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Antibodies are no more than big chemicals. And like all chemicals they can react with a range of other chemicals. Maybe a narrow range compared to the million chemicals known to exist but nonetheless antibodies are far from monogamous. Antibodies are also called gamma globulins and the more antibodies you have the more the chance there will be a reaction outside whatever caused the antibody in the first place. And despite being immune deficient AIDS patients have a plethora of antibodies. So positive HIV tests could be caused by antibodies which have a chemical but no biological or causative relationship with the proteins in the antibody tests. There is certainly no evidence to counter this possibility.

Why would AIDS patients generate such antibodies? Apart from those which are autoantibodies, they may arise because AIDS patients are infected with many infectious agents. For example, fungi and mycobacteria account for 88% of all AIDS diagnoses. There is plenty of evidence that antibodies directed against these agents can and do react with the proteins in the antibody tests.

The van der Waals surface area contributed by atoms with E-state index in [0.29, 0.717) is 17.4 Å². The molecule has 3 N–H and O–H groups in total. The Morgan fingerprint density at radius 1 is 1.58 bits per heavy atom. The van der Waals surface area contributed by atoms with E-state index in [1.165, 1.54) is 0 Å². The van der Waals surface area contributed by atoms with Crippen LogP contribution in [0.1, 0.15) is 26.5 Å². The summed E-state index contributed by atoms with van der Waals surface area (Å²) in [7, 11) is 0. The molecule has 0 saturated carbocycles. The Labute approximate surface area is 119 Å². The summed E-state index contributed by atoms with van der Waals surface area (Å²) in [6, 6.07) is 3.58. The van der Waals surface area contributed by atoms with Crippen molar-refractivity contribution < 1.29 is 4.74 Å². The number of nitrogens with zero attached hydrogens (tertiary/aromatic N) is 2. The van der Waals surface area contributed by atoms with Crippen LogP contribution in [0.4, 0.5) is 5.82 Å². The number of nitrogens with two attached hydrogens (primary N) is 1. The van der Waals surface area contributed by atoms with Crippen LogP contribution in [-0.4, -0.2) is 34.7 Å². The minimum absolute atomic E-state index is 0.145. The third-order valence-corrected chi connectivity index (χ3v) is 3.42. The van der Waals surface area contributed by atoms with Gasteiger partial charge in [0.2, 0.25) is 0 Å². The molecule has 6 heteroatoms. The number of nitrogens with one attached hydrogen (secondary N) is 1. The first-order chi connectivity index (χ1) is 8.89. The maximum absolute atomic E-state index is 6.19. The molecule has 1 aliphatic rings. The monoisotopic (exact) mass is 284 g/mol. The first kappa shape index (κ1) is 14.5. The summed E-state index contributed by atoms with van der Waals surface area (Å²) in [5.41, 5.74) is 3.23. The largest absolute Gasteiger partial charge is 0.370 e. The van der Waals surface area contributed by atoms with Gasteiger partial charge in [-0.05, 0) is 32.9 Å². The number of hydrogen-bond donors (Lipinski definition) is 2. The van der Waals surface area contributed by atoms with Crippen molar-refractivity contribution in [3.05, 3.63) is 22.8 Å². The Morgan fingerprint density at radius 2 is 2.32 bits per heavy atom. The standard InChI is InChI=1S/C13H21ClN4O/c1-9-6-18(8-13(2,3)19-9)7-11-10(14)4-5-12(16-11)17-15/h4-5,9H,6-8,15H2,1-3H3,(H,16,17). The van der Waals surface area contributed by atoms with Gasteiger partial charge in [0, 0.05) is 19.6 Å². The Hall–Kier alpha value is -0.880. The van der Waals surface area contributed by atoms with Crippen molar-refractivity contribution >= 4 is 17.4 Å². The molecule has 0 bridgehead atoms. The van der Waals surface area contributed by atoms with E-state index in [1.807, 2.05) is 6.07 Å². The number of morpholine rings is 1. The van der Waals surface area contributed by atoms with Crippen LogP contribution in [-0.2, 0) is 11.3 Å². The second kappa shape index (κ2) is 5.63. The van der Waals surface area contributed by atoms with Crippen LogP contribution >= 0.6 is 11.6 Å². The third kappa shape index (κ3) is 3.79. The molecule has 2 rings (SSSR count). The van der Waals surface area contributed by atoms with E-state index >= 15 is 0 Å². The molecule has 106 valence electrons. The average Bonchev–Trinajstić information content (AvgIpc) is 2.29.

This has been best shown by Kashala from Uganda in 1995. This discovery led to caution using the HIV ELISA and Western blot antibody tests in mycobacterial prevalent areas. Such as Africa where TB is rife. In fact in their paper Kashala and his coworkers published a series of Western blots from non-HIV-infected leprosy patients (another mycobacterium) which would be reported HIV positive and infected in the US or Europe. Or even in Australia which has the most stringent diagnostic criteria of all.

Further evidence that HIV test have nothing to do with a retrovirus come from a study done in the US in 1990.